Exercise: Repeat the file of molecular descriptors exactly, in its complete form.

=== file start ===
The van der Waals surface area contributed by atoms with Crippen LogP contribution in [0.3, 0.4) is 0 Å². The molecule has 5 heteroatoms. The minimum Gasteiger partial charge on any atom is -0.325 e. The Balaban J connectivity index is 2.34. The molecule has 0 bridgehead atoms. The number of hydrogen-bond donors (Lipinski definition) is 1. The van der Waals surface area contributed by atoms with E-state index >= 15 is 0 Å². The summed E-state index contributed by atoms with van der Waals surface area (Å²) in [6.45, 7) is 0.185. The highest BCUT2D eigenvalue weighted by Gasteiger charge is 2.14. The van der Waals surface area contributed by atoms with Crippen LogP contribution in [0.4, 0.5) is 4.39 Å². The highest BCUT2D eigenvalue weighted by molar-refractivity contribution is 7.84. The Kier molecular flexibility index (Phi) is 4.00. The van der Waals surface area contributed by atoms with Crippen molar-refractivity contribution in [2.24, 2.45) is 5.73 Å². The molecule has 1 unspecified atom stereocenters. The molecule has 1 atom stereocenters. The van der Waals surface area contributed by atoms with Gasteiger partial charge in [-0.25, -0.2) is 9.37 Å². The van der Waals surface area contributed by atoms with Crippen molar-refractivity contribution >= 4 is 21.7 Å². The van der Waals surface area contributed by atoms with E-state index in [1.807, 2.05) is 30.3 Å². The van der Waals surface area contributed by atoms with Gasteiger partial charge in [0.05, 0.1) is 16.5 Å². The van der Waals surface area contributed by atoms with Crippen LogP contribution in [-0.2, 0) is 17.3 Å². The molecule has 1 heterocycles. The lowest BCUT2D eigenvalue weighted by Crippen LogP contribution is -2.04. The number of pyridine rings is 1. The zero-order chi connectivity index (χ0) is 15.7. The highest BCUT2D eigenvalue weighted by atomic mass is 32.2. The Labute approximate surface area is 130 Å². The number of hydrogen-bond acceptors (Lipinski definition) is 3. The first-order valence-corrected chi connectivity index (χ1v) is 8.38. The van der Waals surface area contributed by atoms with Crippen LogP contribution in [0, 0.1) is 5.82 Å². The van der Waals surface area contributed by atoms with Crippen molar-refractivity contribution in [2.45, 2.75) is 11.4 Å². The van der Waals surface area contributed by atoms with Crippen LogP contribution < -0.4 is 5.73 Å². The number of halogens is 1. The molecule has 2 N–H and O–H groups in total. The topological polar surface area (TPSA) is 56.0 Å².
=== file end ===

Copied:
The van der Waals surface area contributed by atoms with Crippen LogP contribution in [0.3, 0.4) is 0 Å². The molecule has 5 heteroatoms. The minimum Gasteiger partial charge on any atom is -0.325 e. The Balaban J connectivity index is 2.34. The molecule has 0 bridgehead atoms. The number of hydrogen-bond donors (Lipinski definition) is 1. The van der Waals surface area contributed by atoms with E-state index >= 15 is 0 Å². The summed E-state index contributed by atoms with van der Waals surface area (Å²) in [6.45, 7) is 0.185. The highest BCUT2D eigenvalue weighted by Gasteiger charge is 2.14. The van der Waals surface area contributed by atoms with Crippen LogP contribution in [0.4, 0.5) is 4.39 Å². The highest BCUT2D eigenvalue weighted by molar-refractivity contribution is 7.84. The Kier molecular flexibility index (Phi) is 4.00. The van der Waals surface area contributed by atoms with Crippen molar-refractivity contribution in [2.24, 2.45) is 5.73 Å². The molecule has 1 unspecified atom stereocenters. The molecule has 1 atom stereocenters. The van der Waals surface area contributed by atoms with Gasteiger partial charge in [-0.25, -0.2) is 9.37 Å². The van der Waals surface area contributed by atoms with Crippen molar-refractivity contribution >= 4 is 21.7 Å². The van der Waals surface area contributed by atoms with E-state index in [1.807, 2.05) is 30.3 Å². The van der Waals surface area contributed by atoms with Gasteiger partial charge in [0.05, 0.1) is 16.5 Å². The van der Waals surface area contributed by atoms with Crippen LogP contribution in [-0.2, 0) is 17.3 Å². The molecule has 1 heterocycles. The lowest BCUT2D eigenvalue weighted by Crippen LogP contribution is -2.04. The number of pyridine rings is 1. The zero-order chi connectivity index (χ0) is 15.7. The highest BCUT2D eigenvalue weighted by atomic mass is 32.2. The Labute approximate surface area is 130 Å². The number of hydrogen-bond acceptors (Lipinski definition) is 3. The first-order valence-corrected chi connectivity index (χ1v) is 8.38. The van der Waals surface area contributed by atoms with Crippen LogP contribution in [0, 0.1) is 5.82 Å². The van der Waals surface area contributed by atoms with Crippen molar-refractivity contribution in [2.45, 2.75) is 11.4 Å². The van der Waals surface area contributed by atoms with Crippen LogP contribution < -0.4 is 5.73 Å². The number of halogens is 1. The molecule has 2 N–H and O–H groups in total. The topological polar surface area (TPSA) is 56.0 Å².